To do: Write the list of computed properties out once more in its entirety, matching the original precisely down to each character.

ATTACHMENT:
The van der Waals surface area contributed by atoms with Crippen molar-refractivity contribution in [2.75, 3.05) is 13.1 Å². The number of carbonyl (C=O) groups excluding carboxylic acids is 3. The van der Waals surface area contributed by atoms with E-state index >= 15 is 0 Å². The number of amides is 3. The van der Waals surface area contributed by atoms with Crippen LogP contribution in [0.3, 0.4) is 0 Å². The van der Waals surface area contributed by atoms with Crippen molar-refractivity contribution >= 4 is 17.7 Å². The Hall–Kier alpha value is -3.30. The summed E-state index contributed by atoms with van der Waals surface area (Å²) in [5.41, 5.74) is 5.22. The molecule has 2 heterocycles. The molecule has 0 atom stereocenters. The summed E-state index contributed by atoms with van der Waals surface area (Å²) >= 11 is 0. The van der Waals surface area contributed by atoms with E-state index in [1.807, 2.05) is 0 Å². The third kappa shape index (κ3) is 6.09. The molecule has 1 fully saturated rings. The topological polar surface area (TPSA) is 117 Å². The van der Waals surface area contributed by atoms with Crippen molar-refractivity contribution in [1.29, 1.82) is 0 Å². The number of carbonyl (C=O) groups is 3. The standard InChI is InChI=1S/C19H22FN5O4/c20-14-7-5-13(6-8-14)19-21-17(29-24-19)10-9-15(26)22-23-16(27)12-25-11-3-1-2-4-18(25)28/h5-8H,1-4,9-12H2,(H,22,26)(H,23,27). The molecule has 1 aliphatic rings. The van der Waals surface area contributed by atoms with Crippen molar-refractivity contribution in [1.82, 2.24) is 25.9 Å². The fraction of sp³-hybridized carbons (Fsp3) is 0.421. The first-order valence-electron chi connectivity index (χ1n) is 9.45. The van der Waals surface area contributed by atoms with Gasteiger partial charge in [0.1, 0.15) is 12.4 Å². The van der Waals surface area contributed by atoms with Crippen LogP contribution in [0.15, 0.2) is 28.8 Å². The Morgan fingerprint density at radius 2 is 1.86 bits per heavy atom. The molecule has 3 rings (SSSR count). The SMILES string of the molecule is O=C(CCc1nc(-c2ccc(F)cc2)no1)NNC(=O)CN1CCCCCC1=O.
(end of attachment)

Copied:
The van der Waals surface area contributed by atoms with Crippen molar-refractivity contribution in [2.75, 3.05) is 13.1 Å². The number of carbonyl (C=O) groups excluding carboxylic acids is 3. The van der Waals surface area contributed by atoms with E-state index >= 15 is 0 Å². The number of amides is 3. The van der Waals surface area contributed by atoms with Crippen LogP contribution in [0.3, 0.4) is 0 Å². The van der Waals surface area contributed by atoms with Crippen molar-refractivity contribution >= 4 is 17.7 Å². The Hall–Kier alpha value is -3.30. The summed E-state index contributed by atoms with van der Waals surface area (Å²) in [5.41, 5.74) is 5.22. The molecule has 2 heterocycles. The molecule has 0 atom stereocenters. The summed E-state index contributed by atoms with van der Waals surface area (Å²) >= 11 is 0. The van der Waals surface area contributed by atoms with E-state index in [1.807, 2.05) is 0 Å². The third kappa shape index (κ3) is 6.09. The molecule has 1 fully saturated rings. The topological polar surface area (TPSA) is 117 Å². The van der Waals surface area contributed by atoms with Crippen molar-refractivity contribution in [1.29, 1.82) is 0 Å². The number of carbonyl (C=O) groups is 3. The standard InChI is InChI=1S/C19H22FN5O4/c20-14-7-5-13(6-8-14)19-21-17(29-24-19)10-9-15(26)22-23-16(27)12-25-11-3-1-2-4-18(25)28/h5-8H,1-4,9-12H2,(H,22,26)(H,23,27). The molecule has 1 aliphatic rings. The van der Waals surface area contributed by atoms with Crippen molar-refractivity contribution in [1.82, 2.24) is 25.9 Å². The fraction of sp³-hybridized carbons (Fsp3) is 0.421. The first-order valence-electron chi connectivity index (χ1n) is 9.45. The van der Waals surface area contributed by atoms with Gasteiger partial charge in [0.1, 0.15) is 12.4 Å². The van der Waals surface area contributed by atoms with Crippen LogP contribution in [0.15, 0.2) is 28.8 Å². The Morgan fingerprint density at radius 2 is 1.86 bits per heavy atom. The molecule has 3 rings (SSSR count). The SMILES string of the molecule is O=C(CCc1nc(-c2ccc(F)cc2)no1)NNC(=O)CN1CCCCCC1=O.